Can only bodies symmetric about an axis have two equal principal moments?

We know that for a body with an axis of symmetry of order greater than 2 has two equal moments of inertia. But can the converse be proved? Namely, given only that two principal moments are equal, can it be deduced that an axis of symmetry of order greater than 2 exists for the body?

If the claim is false, is there a counterexample which happens to have two equal moments, but does not "look" symmetric?

The claim seems to be true to me, but beyond the observation that choice of two of the principal axes are arbitrary in a plane (due to degeneracy of the moment of inertia tensor), I do not know how to rigorously prove the existence of an axis of symmetry.

Are there standard ways to make (and prove) strong statements of symmetry in physics given a few calculated quantities?

It depends how sophisticated you are in defining "symmetry".

For example, consider a uniform square, with an hole in the shape of an equilateral triangle. The centroid of the triangle is at the center of the square but the orientation of the vertices of the triangle is arbitrary with respect to the sides of the square.

It is easy to show that plane figure has equal moments of inertia, but it doesn't obviously "look" symmetric.

It is not difficult to construct a counter-example in which all three principal moments of inertia are equal but the distribution of mass has no symmetry.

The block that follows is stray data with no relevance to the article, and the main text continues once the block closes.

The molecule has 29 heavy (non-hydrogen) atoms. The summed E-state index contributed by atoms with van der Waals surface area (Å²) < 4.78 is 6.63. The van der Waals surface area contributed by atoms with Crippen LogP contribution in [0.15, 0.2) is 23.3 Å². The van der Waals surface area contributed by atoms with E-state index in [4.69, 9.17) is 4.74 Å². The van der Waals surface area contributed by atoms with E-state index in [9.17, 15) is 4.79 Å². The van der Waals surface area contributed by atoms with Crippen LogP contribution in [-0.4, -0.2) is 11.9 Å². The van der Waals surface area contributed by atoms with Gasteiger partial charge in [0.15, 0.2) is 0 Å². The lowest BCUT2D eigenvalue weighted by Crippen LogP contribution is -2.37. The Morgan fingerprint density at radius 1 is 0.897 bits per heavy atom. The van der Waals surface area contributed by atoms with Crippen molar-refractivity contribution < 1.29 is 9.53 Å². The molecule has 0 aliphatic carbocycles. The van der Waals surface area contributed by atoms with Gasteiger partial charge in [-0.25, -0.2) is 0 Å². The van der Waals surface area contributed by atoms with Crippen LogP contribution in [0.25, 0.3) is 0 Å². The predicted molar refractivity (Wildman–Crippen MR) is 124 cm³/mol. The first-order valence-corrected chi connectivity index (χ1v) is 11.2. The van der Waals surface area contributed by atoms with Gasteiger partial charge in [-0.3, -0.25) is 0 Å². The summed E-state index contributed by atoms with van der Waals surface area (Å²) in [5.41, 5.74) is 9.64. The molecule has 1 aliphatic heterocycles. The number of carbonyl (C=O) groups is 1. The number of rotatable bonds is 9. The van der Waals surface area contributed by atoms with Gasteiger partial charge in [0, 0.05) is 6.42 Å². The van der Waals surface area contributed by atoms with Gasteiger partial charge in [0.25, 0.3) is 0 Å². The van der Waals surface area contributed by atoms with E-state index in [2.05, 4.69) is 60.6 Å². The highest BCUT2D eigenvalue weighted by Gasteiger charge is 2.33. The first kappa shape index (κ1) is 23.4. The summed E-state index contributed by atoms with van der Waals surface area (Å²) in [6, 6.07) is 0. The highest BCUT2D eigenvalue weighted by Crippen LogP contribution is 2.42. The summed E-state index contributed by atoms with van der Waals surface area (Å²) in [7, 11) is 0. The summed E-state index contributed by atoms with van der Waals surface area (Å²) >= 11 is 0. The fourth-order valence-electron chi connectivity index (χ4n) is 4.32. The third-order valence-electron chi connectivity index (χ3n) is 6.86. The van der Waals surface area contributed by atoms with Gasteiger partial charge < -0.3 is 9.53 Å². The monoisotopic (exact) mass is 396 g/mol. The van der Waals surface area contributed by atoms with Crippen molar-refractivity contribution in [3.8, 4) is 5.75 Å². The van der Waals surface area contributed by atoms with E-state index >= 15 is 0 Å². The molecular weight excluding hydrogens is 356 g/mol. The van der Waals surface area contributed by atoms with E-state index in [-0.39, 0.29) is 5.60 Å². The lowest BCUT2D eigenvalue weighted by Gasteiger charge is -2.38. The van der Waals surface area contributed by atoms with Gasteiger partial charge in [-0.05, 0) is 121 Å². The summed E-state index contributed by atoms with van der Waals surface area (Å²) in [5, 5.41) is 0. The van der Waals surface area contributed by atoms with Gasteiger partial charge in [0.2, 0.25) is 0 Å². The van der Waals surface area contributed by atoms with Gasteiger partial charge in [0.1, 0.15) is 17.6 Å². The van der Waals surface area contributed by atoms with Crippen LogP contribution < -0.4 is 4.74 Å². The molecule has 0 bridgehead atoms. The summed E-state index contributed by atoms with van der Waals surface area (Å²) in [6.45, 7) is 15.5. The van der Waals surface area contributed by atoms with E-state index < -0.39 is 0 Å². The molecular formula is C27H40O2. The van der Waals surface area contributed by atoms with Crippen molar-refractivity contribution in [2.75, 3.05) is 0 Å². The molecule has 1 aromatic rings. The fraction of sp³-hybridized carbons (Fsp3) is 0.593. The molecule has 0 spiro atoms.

The easiest mass distribution is probably 6 point masses lying on the Oxyz axes with the centre of mass at O. The fact that the masses all lie on the axes ensures that these are the principal axes of inertia, because the products of inertia are zero.

There are 12 variables (6 masses, 6 distances from the origin) and 5 constraints. 3 constraints are of the form $m_1x_1=m_2x_2$. These ensure that the centre of mass is at the origin for each axis. 2 constraints are of the form $m_1x_1^2+m_2x_2^2=m_3y_1^2+m_4y_2^2$. These ensure that the moment of inertia is the same for all axes. The number of variables far exceeds the number of constraints, so it is easily possible to choose values satisfying all 5 constraints.

One solution is :

x-axis : masses of 20 & 10 units at distances of +1 & -2 units from O.
y-axis : masses of 15 & 5 units at distances of +1 & -3 units from O.
z-axis : masses of 6 & 4 units at distances of +2 & -3 units from O.

The masses are placed asymmetrically on each axis but the CM is at O. The moments of inertia about each axis are :
$I_x=15*(+1)^2+5*(-3)^2+6*(+2)^2+4*(-3)^2=120$ units $I_y=20*(+1)^2+10*(-2)^2+6*(+2)^2+4*(-3)^2=120$ units $I_z=20*(+1)^2+10*(-2)^2+15*(+1)^2+5*(-3)^2=120$ units

This counter-example shows that symmetry is not a necessary condition for the 3 principal moments of inertia to be equal.

• +1 Nice answer. Why the factor of 2 in the last equation though? – Diracology Sep 30 '17 at 13:29
• @Diracology Thanks. The equation was intended to show equal contributions from each axis, with the moment being the sum of moments for any 2 axes. I have revised my answer to make it clearer. – sammy gerbil Sep 30 '17 at 17:39